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I want to define a macro if it is not already defined. I can do this inline as the example below shows. But I would like to have a macro to do this functionality for me. My attempt to make this work is DefineMacroIfUndefined, but not sure how to adjust it to make it work.

I have commented out the call to DefineMacroIfUndefined as this does not compile otherwise.

\documentclass{article}

\newcommand{\CheckIfCommandDefined}{
    \ifdefined\MyNewCommand
        MyNewCommand is defined.\par%
    \else
        MyNewCommand is not defined.\par%
    \fi
}

% Define macro to the given value if not already defined
\newcommand{\DefineMacroIfUndefined}[2]{
% #1 is name of macro
% #2 is value to be assigned if this macros is not already defined.
\ifdefined\csname#1\endcsname
    % Do nothing since it is already defined
\else
    \newcommand{\csname#1\endcsname}{#2}
\fi
}

\begin{document}

% This works great.
\ifdefined\MyNewCommand
    % Do nothing since it is already defined
\else
    \newcommand{\MyNewCommand}{true}
\fi

\CheckIfCommandDefined
\let\MyNewCommand\undefined % Undefine \MyNewCommand

\CheckIfCommandDefined
% But want to be able to do the above thru a macro
%\DefineMacroIfUndefined{MyNewCommand}{true}
\CheckIfCommandDefined

\end{document}
share|improve this question

2 Answers 2

up vote 14 down vote accepted

You can simply use \providecommand instead of \newcommand. It has the same syntax but defines the macro only if it is not yet defined.


If you want to do it manual you need to use \expandafter before the \newcommand to make sure \csname ...\endcsname is expanded before it. In this case the { } should be simply dropped.

% Define macro to the given value if not already defined
\newcommand{\DefineMacroIfUndefined}[3][0]{%
% #1 is the optional argument
% #2 is name of macro
% #3 is value to be assigned if this macros is not already defined.
\ifcsname#2\endcsname
    % Do nothing since it is already defined
\else
    \expandafter\newcommand\csname#2\endcsname[#1]{#3}%
    %or: \expandafter\newcommand\expandafter{\csname#2\endcsname}[#1]{#3}%
\fi
}
share|improve this answer
    
This works nice. I assume the optional argument is the number of parameters for this macro. If so, how would I pass in what to do with the parameters? Use ##? –  Peter Grill Jun 2 '11 at 5:05
    
Sorry, I just saw your comment now. Single # should be fine here. –  Martin Scharrer Oct 23 '11 at 9:23

The following are a full set of macros I use. It has full error checking and writes every thing to the log file!!! If you try to overwrite an existing command it will stop with an error.

It gives you three command \TestedNameLet, \TestedNameDef and \TestedNameRobustDef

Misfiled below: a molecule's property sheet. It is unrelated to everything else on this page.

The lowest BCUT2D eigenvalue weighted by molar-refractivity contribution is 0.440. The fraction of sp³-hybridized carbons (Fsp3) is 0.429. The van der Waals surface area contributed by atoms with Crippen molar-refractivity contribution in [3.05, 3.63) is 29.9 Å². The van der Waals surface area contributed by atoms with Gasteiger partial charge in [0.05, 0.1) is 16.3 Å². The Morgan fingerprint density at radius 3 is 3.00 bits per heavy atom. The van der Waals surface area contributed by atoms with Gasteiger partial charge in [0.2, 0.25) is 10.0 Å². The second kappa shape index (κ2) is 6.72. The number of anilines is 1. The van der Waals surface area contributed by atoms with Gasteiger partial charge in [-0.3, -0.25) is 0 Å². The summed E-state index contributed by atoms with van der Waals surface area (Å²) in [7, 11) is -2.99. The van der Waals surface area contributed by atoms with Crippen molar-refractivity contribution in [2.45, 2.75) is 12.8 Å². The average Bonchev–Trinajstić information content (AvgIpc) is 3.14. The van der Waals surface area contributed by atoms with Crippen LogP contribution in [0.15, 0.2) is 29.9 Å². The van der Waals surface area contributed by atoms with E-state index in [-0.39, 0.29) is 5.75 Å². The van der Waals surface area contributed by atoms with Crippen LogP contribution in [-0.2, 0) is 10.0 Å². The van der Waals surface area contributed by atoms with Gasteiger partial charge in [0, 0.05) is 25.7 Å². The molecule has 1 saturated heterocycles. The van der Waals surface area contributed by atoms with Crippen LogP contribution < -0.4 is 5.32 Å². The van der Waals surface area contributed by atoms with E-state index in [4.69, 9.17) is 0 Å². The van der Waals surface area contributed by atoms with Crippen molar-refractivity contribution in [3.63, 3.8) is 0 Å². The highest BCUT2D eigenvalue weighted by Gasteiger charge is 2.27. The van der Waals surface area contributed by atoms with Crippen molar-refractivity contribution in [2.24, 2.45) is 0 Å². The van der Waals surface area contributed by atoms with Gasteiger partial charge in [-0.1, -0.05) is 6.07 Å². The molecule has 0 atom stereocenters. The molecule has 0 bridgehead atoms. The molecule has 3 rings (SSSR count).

%%%%%%%%%%%%%%%%%%%%%%%%%%%%%%%%%%%%%%%%%%%%%%%%%%%%%%%%%%%
\makeatletter

% You will probably put this inside a package
\newcommand*\my@pkgname{mypackage}

\def\my@ifundefined#1{%-- Better than standard latex (eTex has better tests than this)
   \begingroup\expandafter\expandafter\expandafter\endgroup
   \expandafter\ifx\csname#1\endcsname\relax
       \expandafter\@firstoftwo
   \else
       \expandafter\@secondoftwo
   \fi}

\long\def\my@ifnamedefinable #1{%-- Test and write info to log
    \edef\reserved@a{#1}%
    \my@ifundefined\reserved@a
       {\edef\reserved@b{\expandafter\@carcube \reserved@a xxx\@nil}%
       \ifx \reserved@b\@qend \my@notdefinable\else
          \ifx \reserved@a\@qrelax \my@notdefinable\else
            \PackageInfo{\my@pkgname}{\@backslashchar\reserved@a\space created}%
          \fi
       \fi}%
    \my@notdefinable}

\gdef\my@notdefinable{%-- Error message
   \PackageError{\my@pkgname}{%
      Command \@backslashchar\reserved@a\space
      already defined.\MessageBreak
      Or name \@backslashchar\@qend... illegal.%
      }{%
      If \@backslashchar\reserved@a\space is not important\MessageBreak
      then \protect\let\@backslashchar\reserved@a%
      =\protect\relax,\MessageBreak
      else use a different \@backslashchar name.}}

%%% Base level commands %%%%%%%%%%%%%%%%%%%%%%%%%%%%%%%%%%%

\newcommand*{\my@namelet}[1]{\expandafter\let\csname #1\endcsname}
\newcommand*{\my@nameuse}[1]{\csname #1\endcsname}
\newcommand*{\my@namedef}[1]{\expandafter\def\csname #1\endcsname}
\newcommand*{\my@robustnamedef}[1]{%
   \expandafter\edef\csname #1\endcsname{%
      \noexpand\protect\my@nameuse{#1 }}%
   \my@namedef{#1 }}

%%% These are the commands to use %%%%%%%%%%%%%%%%%%%%%%%%%

\newcommand*{\TestedNameLet}[1]{%
   \my@ifnamedefinable{#1}\my@namelet{#1}}

\newcommand*{\TestedNameDef}[1]{%
   \my@ifnamedefinable{#1}\my@namedef{#1}}

\newcommand*{\TestedNameRobustDef}[1]{%
   \my@ifnamedefinable{#1}\my@robustnamedef{#1}}

\makeatother
%%%%%%%%%%%%%%%%%%%%%%%%%%%%%%%%%%%%%%%%%%%%%%%%%%%%%%%%%%%

An example of the usage is:

\newcommand\CreateRef[2]{%
    \TestedNameDef{#1Ref}##1{#2\ref{##1}}}

This can be used to create your own reference commands on the fly

\CreateRef{Fig}{Figure~}

Which will create a command \FigRef{lab} -> Figure~\ref{lab}

share|improve this answer
    
I am not yet as well versed with LaTeX as I need to be and am wondering if there is an advantage to using this over Martin's suggestion, which I can actually understand. –  Peter Grill Jun 2 '11 at 5:00
    
@Peter Grill: Conceptualy, Martin's version is related to \providecommand which means that if the command allready exists the original command is used and the one you provided is ignored. My version is related to \newcommand which means if the command already exists TeX stops and throws an error. You then have to choose a new command name. –  Danie Els Jun 2 '11 at 7:37
    
Thanks. As I get more proficient at LaTeX, I have a feeling I'll migrate over to your solution over time. –  Peter Grill Jun 2 '11 at 8:23

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